Frequently Asked Questions
How much will therapy cost me?
My rates currently are $170 for 50 minute individual sessions. $200 for a 60 minute couples/family session.
The first session, also known as the intake session, is $190 for 50 minutes for an individual session and $220 for a 60-minute Couples or Family session.
Documentation/paperwork/phone calls fee is $85 for up to 30 minutes or $170 hourly.
Why is the first session fee more than the following sessions?
The first session fee is more than the other sessions fees due to the time spent diagnosing if applicable and creating an individualized treatment plan. This requires more time than following sessions.
What should I expect during our first session?
Before the first session I will provide you with intake documentation for you to review and sign through a secure patient portal. It is highly recommended that you review and sign these documents before our first meeting so if you have any questions, I can be prepared to answer them. This also will allow us to have enough time to complete the intake. I will not be able to start the intake/first session without documents being reviewed and signed.
The first session will include what is called an intake. This allows me to gather all the information needed to create a diagnosis and treatment plan that is appropriate for your needs. The more information provided during this session, the more I will be able to better cater to your treatment. I will ask a lot of questions during this first session and will allow time for you to ask questions.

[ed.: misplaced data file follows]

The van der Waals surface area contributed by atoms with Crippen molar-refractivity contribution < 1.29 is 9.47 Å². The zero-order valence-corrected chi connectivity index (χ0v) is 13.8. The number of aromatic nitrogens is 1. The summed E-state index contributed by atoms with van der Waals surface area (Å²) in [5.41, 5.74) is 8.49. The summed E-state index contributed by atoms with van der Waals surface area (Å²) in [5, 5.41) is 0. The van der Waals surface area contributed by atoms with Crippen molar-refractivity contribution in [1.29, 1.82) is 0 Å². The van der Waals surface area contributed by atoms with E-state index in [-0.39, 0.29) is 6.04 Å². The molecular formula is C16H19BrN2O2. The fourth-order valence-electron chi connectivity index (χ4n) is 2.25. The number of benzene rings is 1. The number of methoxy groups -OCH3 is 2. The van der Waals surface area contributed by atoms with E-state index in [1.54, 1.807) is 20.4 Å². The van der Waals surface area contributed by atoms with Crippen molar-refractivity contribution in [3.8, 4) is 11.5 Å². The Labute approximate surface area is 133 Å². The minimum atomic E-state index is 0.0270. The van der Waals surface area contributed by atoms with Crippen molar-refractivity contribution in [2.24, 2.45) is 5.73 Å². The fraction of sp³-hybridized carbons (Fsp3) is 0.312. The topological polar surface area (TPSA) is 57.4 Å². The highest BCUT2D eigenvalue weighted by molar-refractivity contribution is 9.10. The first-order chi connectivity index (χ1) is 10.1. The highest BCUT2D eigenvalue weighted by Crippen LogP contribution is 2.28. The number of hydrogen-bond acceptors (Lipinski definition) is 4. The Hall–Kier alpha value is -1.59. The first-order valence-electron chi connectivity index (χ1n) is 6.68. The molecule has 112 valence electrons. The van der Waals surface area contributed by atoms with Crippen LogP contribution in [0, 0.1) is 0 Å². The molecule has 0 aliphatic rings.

What will therapy be like after the first session?
After the first session I will continue to provide a safe space for you to process your thoughts and feelings while working towards your treatment goals.
What does a confidential setting require regarding telehealth?
It is important that you are in a safe and confidential setting for therapy. This allows you to be able to fully express yourself without the fear of people or outside influences being in your surroundings. In addition to having a confidential setting, it is also important to make sure that your setting is safe. For example, some individuals prefer to do session in the car but, it is important that during therapy you are not operating the vehicle. If you’re not in a confidential and safe setting during the telehealth session, the session will be canceled at the providers discretion and a no-show fee will be applied. Some examples of a non-confidential or unsafe setting include but are not limited to: driving a vehicle, being with others in the vehicle, being in a classroom with other students or adults, daycares, doctor’s offices, shopping structures, massage parlors, hair or nail salons, restaurants/bars/coffee shops, or any area that has other individuals present.
What is the "Good Faith Estimate"
As of January 1, 2022, under Section 2799B-6 of the Public Health Service Act, health care providers and health care facilities are required to inform individuals who are not enrolled in a plan or coverage or a Federal health care program, or not seeking to file a claim with their plan or coverage both orally and in writing of their ability, upon request or at the time of scheduling health care items and services, to receive a “Good Faith Estimate” of expected charges. You have the right to receive a “Good Faith Estimate” explaining how much your medical care will cost. Under the law, health care providers need to give patients who don't have insurance or who are not using insurance an estimate of the bill for medical items and services.